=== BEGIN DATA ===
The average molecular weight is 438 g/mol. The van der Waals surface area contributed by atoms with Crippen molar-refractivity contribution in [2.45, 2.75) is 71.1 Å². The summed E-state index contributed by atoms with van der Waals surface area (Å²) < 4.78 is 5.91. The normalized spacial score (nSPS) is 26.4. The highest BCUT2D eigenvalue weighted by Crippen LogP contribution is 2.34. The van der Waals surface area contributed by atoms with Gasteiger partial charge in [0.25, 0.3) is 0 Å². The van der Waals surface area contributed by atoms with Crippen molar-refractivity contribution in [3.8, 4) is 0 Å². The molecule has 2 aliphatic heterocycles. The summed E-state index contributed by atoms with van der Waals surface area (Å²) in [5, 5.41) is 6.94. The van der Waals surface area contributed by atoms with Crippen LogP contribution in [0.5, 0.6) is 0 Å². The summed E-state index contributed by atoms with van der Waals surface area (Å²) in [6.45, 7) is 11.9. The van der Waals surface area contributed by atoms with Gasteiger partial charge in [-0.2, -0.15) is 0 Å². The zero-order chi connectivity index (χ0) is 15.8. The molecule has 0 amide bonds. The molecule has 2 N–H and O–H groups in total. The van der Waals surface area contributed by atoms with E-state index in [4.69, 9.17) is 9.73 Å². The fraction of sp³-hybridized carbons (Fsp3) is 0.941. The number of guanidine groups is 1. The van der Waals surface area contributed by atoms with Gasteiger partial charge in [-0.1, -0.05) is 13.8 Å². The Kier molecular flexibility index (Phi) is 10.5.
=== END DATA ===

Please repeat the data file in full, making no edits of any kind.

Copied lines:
The average molecular weight is 438 g/mol. The van der Waals surface area contributed by atoms with Crippen molar-refractivity contribution in [2.45, 2.75) is 71.1 Å². The summed E-state index contributed by atoms with van der Waals surface area (Å²) < 4.78 is 5.91. The normalized spacial score (nSPS) is 26.4. The highest BCUT2D eigenvalue weighted by Crippen LogP contribution is 2.34. The van der Waals surface area contributed by atoms with Gasteiger partial charge in [0.25, 0.3) is 0 Å². The van der Waals surface area contributed by atoms with Crippen molar-refractivity contribution in [3.8, 4) is 0 Å². The molecule has 2 aliphatic heterocycles. The summed E-state index contributed by atoms with van der Waals surface area (Å²) in [5, 5.41) is 6.94. The van der Waals surface area contributed by atoms with Crippen LogP contribution in [0.5, 0.6) is 0 Å². The summed E-state index contributed by atoms with van der Waals surface area (Å²) in [6.45, 7) is 11.9. The van der Waals surface area contributed by atoms with Gasteiger partial charge in [-0.2, -0.15) is 0 Å². The zero-order chi connectivity index (χ0) is 15.8. The molecule has 0 amide bonds. The molecule has 2 N–H and O–H groups in total. The van der Waals surface area contributed by atoms with E-state index in [4.69, 9.17) is 9.73 Å². The fraction of sp³-hybridized carbons (Fsp3) is 0.941. The number of guanidine groups is 1. The van der Waals surface area contributed by atoms with Gasteiger partial charge in [-0.1, -0.05) is 13.8 Å². The Kier molecular flexibility index (Phi) is 10.5.